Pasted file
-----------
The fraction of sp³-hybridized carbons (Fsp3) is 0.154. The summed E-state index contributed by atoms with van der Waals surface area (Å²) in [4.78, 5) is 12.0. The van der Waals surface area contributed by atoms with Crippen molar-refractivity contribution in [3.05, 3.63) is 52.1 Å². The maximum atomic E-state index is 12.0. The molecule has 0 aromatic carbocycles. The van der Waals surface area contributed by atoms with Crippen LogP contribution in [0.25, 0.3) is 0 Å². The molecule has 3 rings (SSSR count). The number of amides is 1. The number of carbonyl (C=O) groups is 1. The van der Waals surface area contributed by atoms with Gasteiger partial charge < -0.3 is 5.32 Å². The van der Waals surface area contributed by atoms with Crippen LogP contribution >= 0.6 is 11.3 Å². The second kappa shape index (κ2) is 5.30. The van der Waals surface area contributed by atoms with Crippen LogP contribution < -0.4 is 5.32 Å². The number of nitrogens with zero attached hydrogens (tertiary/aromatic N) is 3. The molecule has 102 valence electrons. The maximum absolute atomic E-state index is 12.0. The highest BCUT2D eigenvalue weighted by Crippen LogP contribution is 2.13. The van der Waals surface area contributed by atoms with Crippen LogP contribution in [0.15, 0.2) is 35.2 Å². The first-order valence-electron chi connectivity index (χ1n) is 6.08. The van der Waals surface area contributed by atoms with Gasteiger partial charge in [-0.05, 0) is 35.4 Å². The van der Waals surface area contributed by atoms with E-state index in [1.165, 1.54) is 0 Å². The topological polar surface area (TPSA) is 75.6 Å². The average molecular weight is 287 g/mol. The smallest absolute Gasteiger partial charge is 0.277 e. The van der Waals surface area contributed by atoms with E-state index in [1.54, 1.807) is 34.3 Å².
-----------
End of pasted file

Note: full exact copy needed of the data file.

The fraction of sp³-hybridized carbons (Fsp3) is 0.154. The summed E-state index contributed by atoms with van der Waals surface area (Å²) in [4.78, 5) is 12.0. The van der Waals surface area contributed by atoms with Crippen molar-refractivity contribution in [3.05, 3.63) is 52.1 Å². The maximum atomic E-state index is 12.0. The molecule has 0 aromatic carbocycles. The van der Waals surface area contributed by atoms with Crippen LogP contribution in [0.25, 0.3) is 0 Å². The molecule has 3 rings (SSSR count). The number of amides is 1. The number of carbonyl (C=O) groups is 1. The van der Waals surface area contributed by atoms with Gasteiger partial charge < -0.3 is 5.32 Å². The van der Waals surface area contributed by atoms with Crippen LogP contribution >= 0.6 is 11.3 Å². The second kappa shape index (κ2) is 5.30. The van der Waals surface area contributed by atoms with Crippen LogP contribution < -0.4 is 5.32 Å². The number of nitrogens with zero attached hydrogens (tertiary/aromatic N) is 3. The molecule has 102 valence electrons. The maximum absolute atomic E-state index is 12.0. The highest BCUT2D eigenvalue weighted by Crippen LogP contribution is 2.13. The van der Waals surface area contributed by atoms with Crippen LogP contribution in [0.15, 0.2) is 35.2 Å². The first-order valence-electron chi connectivity index (χ1n) is 6.08. The van der Waals surface area contributed by atoms with Gasteiger partial charge in [-0.05, 0) is 35.4 Å². The van der Waals surface area contributed by atoms with E-state index in [1.165, 1.54) is 0 Å². The topological polar surface area (TPSA) is 75.6 Å². The average molecular weight is 287 g/mol. The smallest absolute Gasteiger partial charge is 0.277 e. The van der Waals surface area contributed by atoms with E-state index in [1.54, 1.807) is 34.3 Å².